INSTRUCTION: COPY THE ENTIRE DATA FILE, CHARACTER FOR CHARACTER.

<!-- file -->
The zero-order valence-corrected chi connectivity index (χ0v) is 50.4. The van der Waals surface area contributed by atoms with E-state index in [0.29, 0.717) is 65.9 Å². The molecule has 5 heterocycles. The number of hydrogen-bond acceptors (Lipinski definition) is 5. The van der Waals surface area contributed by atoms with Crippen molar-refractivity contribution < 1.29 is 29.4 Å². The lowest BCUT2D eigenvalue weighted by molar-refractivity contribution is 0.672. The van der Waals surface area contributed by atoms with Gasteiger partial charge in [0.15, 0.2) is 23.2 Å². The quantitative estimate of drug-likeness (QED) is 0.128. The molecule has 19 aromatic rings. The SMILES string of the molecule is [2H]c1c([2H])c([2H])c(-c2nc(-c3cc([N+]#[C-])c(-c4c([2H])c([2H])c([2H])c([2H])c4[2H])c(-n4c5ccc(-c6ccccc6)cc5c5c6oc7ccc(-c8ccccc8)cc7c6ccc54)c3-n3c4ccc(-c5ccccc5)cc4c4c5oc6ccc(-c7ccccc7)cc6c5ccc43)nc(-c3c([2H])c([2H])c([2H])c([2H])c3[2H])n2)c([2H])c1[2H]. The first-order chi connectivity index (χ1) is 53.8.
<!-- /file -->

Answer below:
The zero-order valence-corrected chi connectivity index (χ0v) is 50.4. The van der Waals surface area contributed by atoms with E-state index in [0.29, 0.717) is 65.9 Å². The molecule has 5 heterocycles. The number of hydrogen-bond acceptors (Lipinski definition) is 5. The van der Waals surface area contributed by atoms with Crippen molar-refractivity contribution < 1.29 is 29.4 Å². The lowest BCUT2D eigenvalue weighted by molar-refractivity contribution is 0.672. The van der Waals surface area contributed by atoms with Gasteiger partial charge in [0.15, 0.2) is 23.2 Å². The quantitative estimate of drug-likeness (QED) is 0.128. The molecule has 19 aromatic rings. The SMILES string of the molecule is [2H]c1c([2H])c([2H])c(-c2nc(-c3cc([N+]#[C-])c(-c4c([2H])c([2H])c([2H])c([2H])c4[2H])c(-n4c5ccc(-c6ccccc6)cc5c5c6oc7ccc(-c8ccccc8)cc7c6ccc54)c3-n3c4ccc(-c5ccccc5)cc4c4c5oc6ccc(-c7ccccc7)cc6c5ccc43)nc(-c3c([2H])c([2H])c([2H])c([2H])c3[2H])n2)c([2H])c1[2H]. The first-order chi connectivity index (χ1) is 53.8.